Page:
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There has been some heated debate as to whether the laws of physics allow for traversable wormholes. Some physicists claim we require exotic matter to construct wormholes, but then others counter the Casimir effect with ordinary matter is sufficient. But these same physicists seldom come up with an explicit solution or state of ordinary matter keeping the throat of a wormhole open via the Casimir effect. Yet others claim with extra dimensions, a Gauss-Bonnet interaction is sufficient to keep the wormhole throat open, but opposing physicists claim such a term can't arise from string theory.

So, my question is, do traversable wormholes exist as solutions to string theory?

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I have merged your accounts. Please register to avoid further account loss; you can do it here: – mbq Feb 6 '11 at 20:58

It is known that Lorentzian wormholes can exist only if they respond to matter sources that violate some energy conditions. This is a general phenomena: a lot of what makes gravity special is that it is universally attractive. If you violate energy conditions then gravity can become repulsive, and then it is less distinguished from other forces.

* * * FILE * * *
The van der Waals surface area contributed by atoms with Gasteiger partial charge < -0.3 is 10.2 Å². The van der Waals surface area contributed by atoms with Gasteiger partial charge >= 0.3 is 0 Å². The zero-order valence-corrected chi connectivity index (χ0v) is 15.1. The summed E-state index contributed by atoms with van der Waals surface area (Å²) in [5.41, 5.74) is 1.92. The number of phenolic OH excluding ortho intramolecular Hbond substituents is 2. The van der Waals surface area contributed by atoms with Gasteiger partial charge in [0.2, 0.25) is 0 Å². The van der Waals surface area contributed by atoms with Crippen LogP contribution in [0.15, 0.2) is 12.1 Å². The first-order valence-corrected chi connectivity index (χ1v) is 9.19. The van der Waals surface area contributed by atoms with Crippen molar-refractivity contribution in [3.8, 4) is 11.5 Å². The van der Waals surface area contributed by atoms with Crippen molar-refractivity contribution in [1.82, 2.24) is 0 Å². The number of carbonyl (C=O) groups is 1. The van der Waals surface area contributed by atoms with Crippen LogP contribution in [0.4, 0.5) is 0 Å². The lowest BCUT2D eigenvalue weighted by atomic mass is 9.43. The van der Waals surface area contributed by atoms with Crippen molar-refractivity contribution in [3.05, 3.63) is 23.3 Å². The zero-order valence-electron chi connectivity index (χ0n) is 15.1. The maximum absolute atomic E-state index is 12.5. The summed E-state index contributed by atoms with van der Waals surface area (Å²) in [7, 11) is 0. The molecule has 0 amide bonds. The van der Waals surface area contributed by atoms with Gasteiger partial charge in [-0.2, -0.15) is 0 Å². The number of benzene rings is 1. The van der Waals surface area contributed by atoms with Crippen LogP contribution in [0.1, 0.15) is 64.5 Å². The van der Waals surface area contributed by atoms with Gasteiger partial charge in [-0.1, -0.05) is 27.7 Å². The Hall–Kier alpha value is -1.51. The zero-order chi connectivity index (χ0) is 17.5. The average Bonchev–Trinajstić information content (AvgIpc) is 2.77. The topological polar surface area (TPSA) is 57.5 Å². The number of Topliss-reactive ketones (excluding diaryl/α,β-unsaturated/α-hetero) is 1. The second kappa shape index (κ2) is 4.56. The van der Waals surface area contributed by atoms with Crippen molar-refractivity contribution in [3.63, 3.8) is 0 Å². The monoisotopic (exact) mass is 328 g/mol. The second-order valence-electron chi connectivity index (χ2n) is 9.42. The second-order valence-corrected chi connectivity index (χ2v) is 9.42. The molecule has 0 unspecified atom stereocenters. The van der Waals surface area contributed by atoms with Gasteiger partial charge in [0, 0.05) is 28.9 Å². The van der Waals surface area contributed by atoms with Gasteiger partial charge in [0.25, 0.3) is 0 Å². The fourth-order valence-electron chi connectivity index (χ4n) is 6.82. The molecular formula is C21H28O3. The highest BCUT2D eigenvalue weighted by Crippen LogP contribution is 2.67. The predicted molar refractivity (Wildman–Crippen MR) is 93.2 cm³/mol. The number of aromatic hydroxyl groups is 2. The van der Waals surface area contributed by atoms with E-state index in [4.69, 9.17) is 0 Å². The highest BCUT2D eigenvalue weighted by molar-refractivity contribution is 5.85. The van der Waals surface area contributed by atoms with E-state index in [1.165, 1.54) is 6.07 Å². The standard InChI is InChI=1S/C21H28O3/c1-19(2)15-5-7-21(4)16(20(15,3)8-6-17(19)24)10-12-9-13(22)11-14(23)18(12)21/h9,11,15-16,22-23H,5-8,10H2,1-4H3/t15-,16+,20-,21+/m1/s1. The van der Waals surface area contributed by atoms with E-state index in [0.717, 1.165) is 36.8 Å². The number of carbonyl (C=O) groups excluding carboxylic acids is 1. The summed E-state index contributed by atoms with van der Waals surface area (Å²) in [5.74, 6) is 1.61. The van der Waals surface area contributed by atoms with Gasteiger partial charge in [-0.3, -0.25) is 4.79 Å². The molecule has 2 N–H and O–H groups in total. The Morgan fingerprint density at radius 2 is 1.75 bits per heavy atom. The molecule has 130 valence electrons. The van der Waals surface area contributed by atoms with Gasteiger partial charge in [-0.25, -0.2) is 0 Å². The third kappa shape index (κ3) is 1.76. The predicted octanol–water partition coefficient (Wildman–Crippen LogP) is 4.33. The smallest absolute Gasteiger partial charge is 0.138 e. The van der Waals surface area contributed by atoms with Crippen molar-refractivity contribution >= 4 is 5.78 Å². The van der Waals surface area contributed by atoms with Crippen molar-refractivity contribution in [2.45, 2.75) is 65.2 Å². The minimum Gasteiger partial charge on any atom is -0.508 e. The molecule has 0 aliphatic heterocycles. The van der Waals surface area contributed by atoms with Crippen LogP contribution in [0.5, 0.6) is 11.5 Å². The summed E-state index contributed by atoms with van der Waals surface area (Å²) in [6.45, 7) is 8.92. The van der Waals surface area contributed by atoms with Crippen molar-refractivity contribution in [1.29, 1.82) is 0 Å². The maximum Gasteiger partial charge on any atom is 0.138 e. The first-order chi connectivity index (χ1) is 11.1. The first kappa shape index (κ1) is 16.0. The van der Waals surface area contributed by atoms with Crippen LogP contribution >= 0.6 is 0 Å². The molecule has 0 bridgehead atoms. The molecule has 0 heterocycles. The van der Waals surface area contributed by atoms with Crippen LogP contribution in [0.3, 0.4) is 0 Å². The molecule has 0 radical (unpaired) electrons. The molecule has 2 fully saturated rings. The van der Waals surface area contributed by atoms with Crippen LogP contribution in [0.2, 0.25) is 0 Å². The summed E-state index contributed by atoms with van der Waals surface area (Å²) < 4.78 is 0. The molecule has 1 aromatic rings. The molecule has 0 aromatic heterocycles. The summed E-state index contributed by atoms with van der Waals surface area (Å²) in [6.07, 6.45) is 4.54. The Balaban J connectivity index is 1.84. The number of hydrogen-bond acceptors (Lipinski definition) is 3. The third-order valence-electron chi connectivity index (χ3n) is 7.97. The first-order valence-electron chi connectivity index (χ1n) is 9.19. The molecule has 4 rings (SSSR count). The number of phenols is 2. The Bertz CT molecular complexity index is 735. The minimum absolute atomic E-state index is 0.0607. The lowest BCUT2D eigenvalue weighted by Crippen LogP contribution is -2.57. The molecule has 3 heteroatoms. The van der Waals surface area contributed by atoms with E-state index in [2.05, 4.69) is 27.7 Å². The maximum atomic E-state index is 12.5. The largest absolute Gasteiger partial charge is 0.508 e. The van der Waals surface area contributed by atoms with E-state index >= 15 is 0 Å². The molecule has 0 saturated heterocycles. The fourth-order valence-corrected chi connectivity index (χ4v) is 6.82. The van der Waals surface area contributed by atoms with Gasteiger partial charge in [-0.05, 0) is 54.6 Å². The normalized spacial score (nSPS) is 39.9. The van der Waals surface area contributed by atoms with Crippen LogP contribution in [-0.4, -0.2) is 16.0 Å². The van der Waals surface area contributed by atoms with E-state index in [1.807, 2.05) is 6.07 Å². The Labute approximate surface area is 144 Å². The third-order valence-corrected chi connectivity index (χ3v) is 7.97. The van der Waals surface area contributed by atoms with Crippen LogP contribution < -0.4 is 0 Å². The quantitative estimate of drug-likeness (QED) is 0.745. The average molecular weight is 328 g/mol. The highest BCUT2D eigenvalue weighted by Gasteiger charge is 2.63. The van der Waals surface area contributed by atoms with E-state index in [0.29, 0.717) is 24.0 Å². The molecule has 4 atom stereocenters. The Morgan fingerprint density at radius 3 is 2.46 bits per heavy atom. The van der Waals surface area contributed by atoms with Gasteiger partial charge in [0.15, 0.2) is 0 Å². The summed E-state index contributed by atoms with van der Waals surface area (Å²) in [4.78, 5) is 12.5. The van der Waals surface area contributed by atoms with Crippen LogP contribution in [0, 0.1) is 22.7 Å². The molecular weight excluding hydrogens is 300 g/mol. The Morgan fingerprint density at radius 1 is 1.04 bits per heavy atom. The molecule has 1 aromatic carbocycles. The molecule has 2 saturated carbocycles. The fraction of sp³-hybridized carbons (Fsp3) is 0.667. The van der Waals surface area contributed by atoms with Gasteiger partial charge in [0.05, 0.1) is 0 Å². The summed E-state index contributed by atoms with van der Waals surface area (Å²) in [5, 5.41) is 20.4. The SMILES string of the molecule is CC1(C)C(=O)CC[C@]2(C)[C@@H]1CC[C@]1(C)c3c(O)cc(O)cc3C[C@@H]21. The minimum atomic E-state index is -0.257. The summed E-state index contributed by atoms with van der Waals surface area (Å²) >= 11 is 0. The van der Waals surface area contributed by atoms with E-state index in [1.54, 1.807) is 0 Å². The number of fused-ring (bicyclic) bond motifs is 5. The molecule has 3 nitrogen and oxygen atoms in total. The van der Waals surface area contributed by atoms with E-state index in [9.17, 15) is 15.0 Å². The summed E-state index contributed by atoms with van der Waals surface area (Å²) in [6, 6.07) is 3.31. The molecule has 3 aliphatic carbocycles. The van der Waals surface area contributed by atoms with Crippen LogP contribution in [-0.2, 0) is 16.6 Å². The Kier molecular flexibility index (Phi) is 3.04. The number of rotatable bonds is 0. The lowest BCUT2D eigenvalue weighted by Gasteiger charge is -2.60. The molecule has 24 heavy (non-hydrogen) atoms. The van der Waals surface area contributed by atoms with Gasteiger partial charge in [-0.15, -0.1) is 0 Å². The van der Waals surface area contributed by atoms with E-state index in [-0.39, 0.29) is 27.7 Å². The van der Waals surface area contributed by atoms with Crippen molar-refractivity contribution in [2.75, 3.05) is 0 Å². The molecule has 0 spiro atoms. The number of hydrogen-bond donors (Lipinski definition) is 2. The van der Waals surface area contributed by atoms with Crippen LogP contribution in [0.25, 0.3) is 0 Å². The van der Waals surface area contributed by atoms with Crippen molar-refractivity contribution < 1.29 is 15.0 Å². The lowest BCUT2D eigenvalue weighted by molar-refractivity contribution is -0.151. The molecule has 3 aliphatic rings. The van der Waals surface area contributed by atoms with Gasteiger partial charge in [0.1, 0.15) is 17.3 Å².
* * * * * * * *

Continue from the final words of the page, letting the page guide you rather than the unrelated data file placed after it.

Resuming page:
On the other hand, it is believed that negative energy matter does not exist, mostly because this will cause instability (producing more of it will lower the energy indefinitely, so no reason for such production to stop at any point). It has never been observed, which is another reason to doubt it exists.

There are some attempts to involve quantum mechanics in order to circumvent this classical result (for example the Casimir effect can result in negative energies). However, if quantum effects are to violate a classical result, there is no way they are small. Then, you have to understand the full quantum mechanics, you cannot reach any conclusion based on the first quantum corrections. Same comment applies to any other attempt to add effects that are normally small (like higher derivative terms). Either you understand the full picture or you cannot come to any reliable conclusion.

There is also an independent problem, which is that wormhole spacetimes are unstable - small fluctuations tend to be magnified in parts of the geometry and therefore change it drastically. So even if you can write down a metric, it is not clear it is a good approximation to a real physical situation.